Generalissimo Francisco Franco, the Caudillo of Spain, was the most tenacious and most successful of twentieth-century Europe's great dictators. He is remembered widely as the astute general under whose leadership the Nationalist cause was victorious in the Spanish Civil War and the Communist... show more
Generalissimo Francisco Franco, the Caudillo of Spain, was the most tenacious and most successful of twentieth-century Europe's great dictators. He is remembered widely as the astute general under whose leadership the Nationalist cause was victorious in the Spanish Civil War and the Communist threat exterminated, and as the head of state who skillfully negotiated safe passage for Spain through World War II, played Hitler off against the Allies, modernized his country, and orchestrated the Spanish economic miracle of the 1960s. By the time of his death in 1975, he had steered a unified Spain to worldwide respectability and envy and deftly schooled the young prince Juan Carlos to be his successor. To many, Franco was Spain incarnate—a heroic figure to match his illustrious—a heroic figure to match his illustrious predecessors El Cid, Charles V, and Philip II.
This idealized portrait—still widely accepted today—is now subjected to Paul Preston's penetrating scrutiny. He has written a magnificent, monumental biography that vividly recreates the man and sets before us, unclouded by the prejudices or simplifications of apologists or adversaries, a definitive portrayal of this complex, elusive figure.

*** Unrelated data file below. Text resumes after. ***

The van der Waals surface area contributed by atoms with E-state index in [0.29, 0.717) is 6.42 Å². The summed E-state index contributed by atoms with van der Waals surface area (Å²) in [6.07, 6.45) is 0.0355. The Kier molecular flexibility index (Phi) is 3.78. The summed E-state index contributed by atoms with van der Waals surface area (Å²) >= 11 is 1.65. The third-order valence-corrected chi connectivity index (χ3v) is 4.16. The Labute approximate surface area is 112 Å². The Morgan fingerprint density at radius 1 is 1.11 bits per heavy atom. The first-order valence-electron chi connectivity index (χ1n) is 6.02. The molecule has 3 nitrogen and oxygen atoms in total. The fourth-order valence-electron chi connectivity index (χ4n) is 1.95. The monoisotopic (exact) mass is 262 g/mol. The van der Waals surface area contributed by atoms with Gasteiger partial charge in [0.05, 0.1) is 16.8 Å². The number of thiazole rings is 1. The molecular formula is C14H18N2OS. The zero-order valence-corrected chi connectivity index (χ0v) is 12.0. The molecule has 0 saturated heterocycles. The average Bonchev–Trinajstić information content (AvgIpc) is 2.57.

The controversy about Franco's achievements has raged since his death. Just how good a general was he? Would he have won the civil war without German and Italian help? Can he be blamed for the bombing of Guernica and other atrocities? Did he dupe Hitler during World War II? Were his self-sufficient economic policies directly responsible for ushering in Spain's economic boom? Did he deliberately seek to liberalize the regime in his later years, or was he perhaps losing his grip on the controls? Did Franco preside over another Spanish golden age or did he merely stall and stifle his country's natural growth? How, in the final reckoning, are his achievements to be judged? Preston addresses and resolves, often to startling effect, these pivotal questions, deploying an enormous quantity of new evidence and fresh insights culled from previously inaccessible sources and unexamined witnesses, colleagues, and enemies alike.
Paul Preston's credentials as the biographer of France are incomparable. His many books on modern Spain have been acclaimed for their seriousness and their stylishness, and this gloriously engaging biography is, in many ways, the culmination of his work of an intellectual odyssey of twenty-five years' duration, spent in the company of the Caudillo. Paul Preston sits in judgment on this enigmatic dictator, and his verdict will be compelling to anyone interested in the history of modern Spain or, indeed, in the formation of modern Europe.